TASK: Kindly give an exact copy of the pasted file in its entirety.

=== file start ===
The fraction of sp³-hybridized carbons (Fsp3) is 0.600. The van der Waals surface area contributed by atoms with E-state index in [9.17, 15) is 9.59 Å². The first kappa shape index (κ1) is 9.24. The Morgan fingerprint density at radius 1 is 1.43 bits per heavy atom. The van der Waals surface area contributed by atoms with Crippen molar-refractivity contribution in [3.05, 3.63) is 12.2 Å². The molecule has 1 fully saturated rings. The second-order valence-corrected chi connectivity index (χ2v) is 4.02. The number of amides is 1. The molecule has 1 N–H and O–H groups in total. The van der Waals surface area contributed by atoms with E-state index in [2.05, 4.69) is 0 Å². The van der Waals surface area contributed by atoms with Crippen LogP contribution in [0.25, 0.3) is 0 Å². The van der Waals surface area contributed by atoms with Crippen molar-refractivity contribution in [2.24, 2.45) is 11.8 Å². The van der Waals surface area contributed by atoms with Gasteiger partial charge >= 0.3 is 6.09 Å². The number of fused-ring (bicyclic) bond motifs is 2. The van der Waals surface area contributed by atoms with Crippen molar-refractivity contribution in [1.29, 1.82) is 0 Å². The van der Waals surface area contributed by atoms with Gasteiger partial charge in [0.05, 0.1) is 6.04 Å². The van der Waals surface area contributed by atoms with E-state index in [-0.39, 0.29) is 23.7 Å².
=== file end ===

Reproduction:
The fraction of sp³-hybridized carbons (Fsp3) is 0.600. The van der Waals surface area contributed by atoms with E-state index in [9.17, 15) is 9.59 Å². The first kappa shape index (κ1) is 9.24. The Morgan fingerprint density at radius 1 is 1.43 bits per heavy atom. The van der Waals surface area contributed by atoms with Crippen molar-refractivity contribution in [3.05, 3.63) is 12.2 Å². The molecule has 1 fully saturated rings. The second-order valence-corrected chi connectivity index (χ2v) is 4.02. The number of amides is 1. The molecule has 1 N–H and O–H groups in total. The van der Waals surface area contributed by atoms with E-state index in [2.05, 4.69) is 0 Å². The van der Waals surface area contributed by atoms with Crippen LogP contribution in [0.25, 0.3) is 0 Å². The van der Waals surface area contributed by atoms with Crippen molar-refractivity contribution in [2.24, 2.45) is 11.8 Å². The van der Waals surface area contributed by atoms with Gasteiger partial charge >= 0.3 is 6.09 Å². The number of fused-ring (bicyclic) bond motifs is 2. The van der Waals surface area contributed by atoms with Crippen molar-refractivity contribution in [1.29, 1.82) is 0 Å². The van der Waals surface area contributed by atoms with Gasteiger partial charge in [0.05, 0.1) is 6.04 Å². The van der Waals surface area contributed by atoms with E-state index in [-0.39, 0.29) is 23.7 Å².